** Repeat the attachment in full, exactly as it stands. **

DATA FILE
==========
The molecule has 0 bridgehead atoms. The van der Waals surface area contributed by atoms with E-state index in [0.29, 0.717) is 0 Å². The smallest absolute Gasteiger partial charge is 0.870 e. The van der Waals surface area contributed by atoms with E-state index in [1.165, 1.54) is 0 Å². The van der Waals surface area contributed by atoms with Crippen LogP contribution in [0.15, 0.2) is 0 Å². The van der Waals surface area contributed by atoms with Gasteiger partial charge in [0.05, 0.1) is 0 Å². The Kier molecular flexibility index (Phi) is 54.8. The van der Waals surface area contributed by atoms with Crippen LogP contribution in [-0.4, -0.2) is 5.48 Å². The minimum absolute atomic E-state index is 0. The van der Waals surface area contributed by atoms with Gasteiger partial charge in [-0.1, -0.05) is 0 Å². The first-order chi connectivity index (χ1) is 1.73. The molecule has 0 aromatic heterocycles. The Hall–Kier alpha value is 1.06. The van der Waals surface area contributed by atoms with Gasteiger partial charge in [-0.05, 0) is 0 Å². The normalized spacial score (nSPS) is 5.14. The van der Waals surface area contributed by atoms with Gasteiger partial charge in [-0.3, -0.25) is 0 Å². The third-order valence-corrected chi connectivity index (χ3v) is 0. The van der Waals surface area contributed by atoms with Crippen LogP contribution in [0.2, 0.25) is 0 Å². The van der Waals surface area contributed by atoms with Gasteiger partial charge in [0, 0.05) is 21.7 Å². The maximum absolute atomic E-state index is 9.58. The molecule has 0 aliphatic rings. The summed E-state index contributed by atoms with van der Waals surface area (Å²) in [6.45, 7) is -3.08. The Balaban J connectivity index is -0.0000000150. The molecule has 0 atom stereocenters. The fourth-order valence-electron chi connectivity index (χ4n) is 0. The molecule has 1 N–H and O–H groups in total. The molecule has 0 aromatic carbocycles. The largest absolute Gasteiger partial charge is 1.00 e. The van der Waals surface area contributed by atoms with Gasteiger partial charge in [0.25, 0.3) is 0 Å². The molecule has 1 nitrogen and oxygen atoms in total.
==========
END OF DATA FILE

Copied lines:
The molecule has 0 bridgehead atoms. The van der Waals surface area contributed by atoms with E-state index in [0.29, 0.717) is 0 Å². The smallest absolute Gasteiger partial charge is 0.870 e. The van der Waals surface area contributed by atoms with E-state index in [1.165, 1.54) is 0 Å². The van der Waals surface area contributed by atoms with Crippen LogP contribution in [0.15, 0.2) is 0 Å². The van der Waals surface area contributed by atoms with Gasteiger partial charge in [0.05, 0.1) is 0 Å². The Kier molecular flexibility index (Phi) is 54.8. The van der Waals surface area contributed by atoms with Crippen LogP contribution in [-0.4, -0.2) is 5.48 Å². The minimum absolute atomic E-state index is 0. The van der Waals surface area contributed by atoms with Gasteiger partial charge in [-0.1, -0.05) is 0 Å². The first-order chi connectivity index (χ1) is 1.73. The molecule has 0 aromatic heterocycles. The Hall–Kier alpha value is 1.06. The van der Waals surface area contributed by atoms with Gasteiger partial charge in [-0.05, 0) is 0 Å². The normalized spacial score (nSPS) is 5.14. The van der Waals surface area contributed by atoms with Gasteiger partial charge in [-0.3, -0.25) is 0 Å². The third-order valence-corrected chi connectivity index (χ3v) is 0. The van der Waals surface area contributed by atoms with Crippen LogP contribution in [0.2, 0.25) is 0 Å². The van der Waals surface area contributed by atoms with Gasteiger partial charge in [0, 0.05) is 21.7 Å². The maximum absolute atomic E-state index is 9.58. The molecule has 0 aliphatic rings. The summed E-state index contributed by atoms with van der Waals surface area (Å²) in [6.45, 7) is -3.08. The Balaban J connectivity index is -0.0000000150. The molecule has 0 atom stereocenters. The fourth-order valence-electron chi connectivity index (χ4n) is 0. The molecule has 1 N–H and O–H groups in total. The molecule has 0 aromatic carbocycles. The largest absolute Gasteiger partial charge is 1.00 e. The van der Waals surface area contributed by atoms with Gasteiger partial charge in [0.25, 0.3) is 0 Å². The molecule has 1 nitrogen and oxygen atoms in total.